The Metaverse Code

City Hall on SanFrancisco Zoo Sim in Second LifeIt was only a matter of time. Throughout history, whenever people have come together and formed a dependence on each other for their physical, social, and economic well-being, they've eventually had to create some form of governance. The Old Testament, a type of code that governed a group of people no matter where they lived, is one of the oldest examples we have of a document of governance. We have also seen people develop documents of governance intended to be implemented based on a physical location such as a nation, state, or city. And this need for governance is also found in organizations and businesses because the framework in which people interact is not the trigger – it's the interaction that triggers the need for governance. And so today we are watching as this age-old practice of establishing rights and responsibilities becomes an essential need in our virtual communities.

Over the weekend, Vanish Firecaster posted an excellent beginning to an "Avatar Bill of Rights," and I encourage anyone involved in virtual worlds to read through it. While rights are important, they are not the only part of the equation. To be successful, people need their rights to be balanced with responsibilities. Last year I helped facilitate the development of a participation agreement for people who want to access the MOSES grid. During the open discussions we held to develop the document, we covered expectations, behavior, responsibility, and rights. While the choices made for each of these in MOSES is much different than what would be developed for a public and social virtual world, the process is the same. And the final agreement, which provides for a type of governance, is necessary to ensure the grid or virtual world operates in a successful and organized manner. In the case of MOSES, it also ensures those who enter and interact with others in that setting do so with a clear understanding of everyone's role and responsibilities.

It's really no different from what we have in the places where we live. I'm not sure how it is set up in other countries, but in the United States, we have federal laws to define and protect our rights. But those are not enough. The founders of our country realized each state and local region would need to further refine and develop rights and responsibilities in order to maintain order and protect people and meet their specific needs. So each of us in the U.S. accepts a different set of rules and resonsibilities based on the state and/or city where we live. And if we don't want to accept them we can either try to change them, or we can move.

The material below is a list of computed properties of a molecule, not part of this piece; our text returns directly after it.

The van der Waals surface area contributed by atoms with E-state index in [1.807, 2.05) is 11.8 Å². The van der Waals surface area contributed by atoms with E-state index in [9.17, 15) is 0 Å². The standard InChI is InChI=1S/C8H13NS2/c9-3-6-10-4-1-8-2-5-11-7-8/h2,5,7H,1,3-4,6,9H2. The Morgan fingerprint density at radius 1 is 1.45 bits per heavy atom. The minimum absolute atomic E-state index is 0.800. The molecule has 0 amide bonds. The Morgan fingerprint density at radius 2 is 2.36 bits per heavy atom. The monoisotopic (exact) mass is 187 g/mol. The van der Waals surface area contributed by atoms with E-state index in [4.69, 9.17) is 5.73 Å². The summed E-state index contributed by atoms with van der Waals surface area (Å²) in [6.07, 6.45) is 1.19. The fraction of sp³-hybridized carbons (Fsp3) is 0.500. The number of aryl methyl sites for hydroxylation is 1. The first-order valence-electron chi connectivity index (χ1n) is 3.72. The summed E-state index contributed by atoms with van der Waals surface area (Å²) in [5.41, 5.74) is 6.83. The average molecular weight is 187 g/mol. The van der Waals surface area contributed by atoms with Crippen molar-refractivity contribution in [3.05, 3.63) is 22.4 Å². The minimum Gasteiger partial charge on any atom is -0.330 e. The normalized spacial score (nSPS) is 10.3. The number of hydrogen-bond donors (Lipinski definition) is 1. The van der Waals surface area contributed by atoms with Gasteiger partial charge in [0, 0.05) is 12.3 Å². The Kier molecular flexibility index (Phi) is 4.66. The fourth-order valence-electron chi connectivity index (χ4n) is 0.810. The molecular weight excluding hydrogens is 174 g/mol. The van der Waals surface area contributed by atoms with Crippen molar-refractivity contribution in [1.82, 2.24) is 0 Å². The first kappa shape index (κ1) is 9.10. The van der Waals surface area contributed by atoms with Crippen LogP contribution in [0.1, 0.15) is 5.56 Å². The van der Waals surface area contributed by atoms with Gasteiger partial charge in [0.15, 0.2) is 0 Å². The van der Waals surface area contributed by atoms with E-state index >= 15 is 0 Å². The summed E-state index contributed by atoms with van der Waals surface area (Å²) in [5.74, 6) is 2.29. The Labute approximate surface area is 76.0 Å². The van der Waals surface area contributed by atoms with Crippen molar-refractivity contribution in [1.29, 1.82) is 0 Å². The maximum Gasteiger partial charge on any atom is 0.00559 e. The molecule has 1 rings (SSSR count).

Hill Valley Courthouse Mall

Perhaps in developing virtual rights and responsibilities, or a Metaverse Code, we could follow a similar type of framework. We could begin as Vanish has done and define the rights including those identified by the founders because they are "natural and inalienable rights." Then each grid, which is a type of city or region, can develop and further define these rights and responsibilities based on the culture or population dependent on that place. It would function as specific code for that grid and fit within the umbrella of the Metaverse Code and any laws imposed by the physical world. And the people who make up the population of a specific grid, even if owned by an individual or company, should help develop the code because a "government" only gets its authority from the people. And yes, I realize a private grid is owned by a private person, and they certainly can try to make up their own rights and responsibilities to impose on everyone, but without acceptance of their authority, they will face an empty grid. So it is in the best interests of their grid, if they expect people to invest time and money there, to allow those same people to have a voice in the governance of that grid.

Knight Sculpture

In the spirit of exploring the idea of governments and virtual worlds, Vanish set up a meeting on Saturday, Feb. 23, 2013, at 4 pm CST to discuss the topic. If you have an interest in either government or virtual worlds, I highly suggest stopping by to add your voice to the conversation or even just to observe. The site is currently set to be held in OSGrid on the Public Works sim. But because some people who want to attend are banned from entering OSGrid, he will probably move it to another grid. So make sure to keep checking the listing to see the final location.



3 Replies to “The Metaverse Code”

  1. Sarge – I read your post and thought it was a well-written set of terms. It looks like you are developing a process that will help to balance everyone’s needs and expectations. Do you think it would be helpful for people from all grids to get together at regular meetings – maybe every other month or so – to share what works and doesn’t work for grid “governance?”

  2. Thanks, Pam. So far, its a distillation of the various things I've been reading and commenting on as well as my own thoughts on the matter. Not much input yet, but its only just beginning. It will likely need to have Excelsior Station actually open adn people moving in before commentary begins to pick up.

    When it comes to having regular meetings, that's a yes and a no. They are a very good idea, but some people (like me) have problems with attendance.

    My thoughts are more along the lines of a specific forum or thread or something as a long term continuously running dialogue. Moderation to keep it from being derailed or hijacked.  This would be supplemented by a monthly get-together. Something relaxed where people would talk and brainstorm and float wild-and-waky ideas. In a non-business venue, too.


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